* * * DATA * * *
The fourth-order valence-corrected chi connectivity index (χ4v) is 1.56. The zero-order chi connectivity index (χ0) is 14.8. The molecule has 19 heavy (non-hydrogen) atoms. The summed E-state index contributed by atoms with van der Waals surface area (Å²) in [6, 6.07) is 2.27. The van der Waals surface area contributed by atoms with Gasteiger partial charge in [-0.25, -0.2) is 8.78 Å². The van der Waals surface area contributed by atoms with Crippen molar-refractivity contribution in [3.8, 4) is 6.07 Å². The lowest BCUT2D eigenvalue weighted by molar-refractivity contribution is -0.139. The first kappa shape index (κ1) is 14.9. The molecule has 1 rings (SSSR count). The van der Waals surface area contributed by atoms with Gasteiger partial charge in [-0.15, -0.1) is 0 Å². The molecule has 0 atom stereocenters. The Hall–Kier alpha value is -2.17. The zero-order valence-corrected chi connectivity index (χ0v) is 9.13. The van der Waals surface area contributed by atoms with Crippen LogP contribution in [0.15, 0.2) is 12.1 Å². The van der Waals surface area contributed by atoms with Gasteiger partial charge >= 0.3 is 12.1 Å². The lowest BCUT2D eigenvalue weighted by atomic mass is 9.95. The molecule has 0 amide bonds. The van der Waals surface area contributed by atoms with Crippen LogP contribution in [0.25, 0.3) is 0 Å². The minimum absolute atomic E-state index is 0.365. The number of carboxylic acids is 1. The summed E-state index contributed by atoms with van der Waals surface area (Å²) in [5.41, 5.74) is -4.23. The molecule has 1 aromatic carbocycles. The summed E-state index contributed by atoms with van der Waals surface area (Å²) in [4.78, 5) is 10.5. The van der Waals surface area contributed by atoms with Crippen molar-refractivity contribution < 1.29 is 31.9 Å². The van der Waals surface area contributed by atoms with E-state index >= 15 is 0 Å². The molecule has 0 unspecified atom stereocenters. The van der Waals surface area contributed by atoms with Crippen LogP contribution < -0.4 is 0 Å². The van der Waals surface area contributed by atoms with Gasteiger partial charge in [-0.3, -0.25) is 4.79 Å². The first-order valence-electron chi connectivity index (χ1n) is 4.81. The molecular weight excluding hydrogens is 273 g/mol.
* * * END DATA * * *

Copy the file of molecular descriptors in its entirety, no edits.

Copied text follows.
The fourth-order valence-corrected chi connectivity index (χ4v) is 1.56. The zero-order chi connectivity index (χ0) is 14.8. The molecule has 19 heavy (non-hydrogen) atoms. The summed E-state index contributed by atoms with van der Waals surface area (Å²) in [6, 6.07) is 2.27. The van der Waals surface area contributed by atoms with Gasteiger partial charge in [-0.25, -0.2) is 8.78 Å². The van der Waals surface area contributed by atoms with Crippen molar-refractivity contribution in [3.8, 4) is 6.07 Å². The lowest BCUT2D eigenvalue weighted by molar-refractivity contribution is -0.139. The first kappa shape index (κ1) is 14.9. The molecule has 1 rings (SSSR count). The van der Waals surface area contributed by atoms with Gasteiger partial charge in [-0.15, -0.1) is 0 Å². The molecule has 0 atom stereocenters. The Hall–Kier alpha value is -2.17. The zero-order valence-corrected chi connectivity index (χ0v) is 9.13. The van der Waals surface area contributed by atoms with Crippen LogP contribution in [0.15, 0.2) is 12.1 Å². The van der Waals surface area contributed by atoms with Gasteiger partial charge >= 0.3 is 12.1 Å². The lowest BCUT2D eigenvalue weighted by atomic mass is 9.95. The molecule has 0 amide bonds. The van der Waals surface area contributed by atoms with Crippen LogP contribution in [0.25, 0.3) is 0 Å². The minimum absolute atomic E-state index is 0.365. The number of carboxylic acids is 1. The summed E-state index contributed by atoms with van der Waals surface area (Å²) in [5.41, 5.74) is -4.23. The molecule has 1 aromatic carbocycles. The summed E-state index contributed by atoms with van der Waals surface area (Å²) in [4.78, 5) is 10.5. The van der Waals surface area contributed by atoms with Crippen molar-refractivity contribution < 1.29 is 31.9 Å². The van der Waals surface area contributed by atoms with E-state index >= 15 is 0 Å². The molecule has 0 unspecified atom stereocenters. The van der Waals surface area contributed by atoms with Crippen LogP contribution < -0.4 is 0 Å². The van der Waals surface area contributed by atoms with Gasteiger partial charge in [-0.3, -0.25) is 4.79 Å². The first-order valence-electron chi connectivity index (χ1n) is 4.81. The molecular weight excluding hydrogens is 273 g/mol.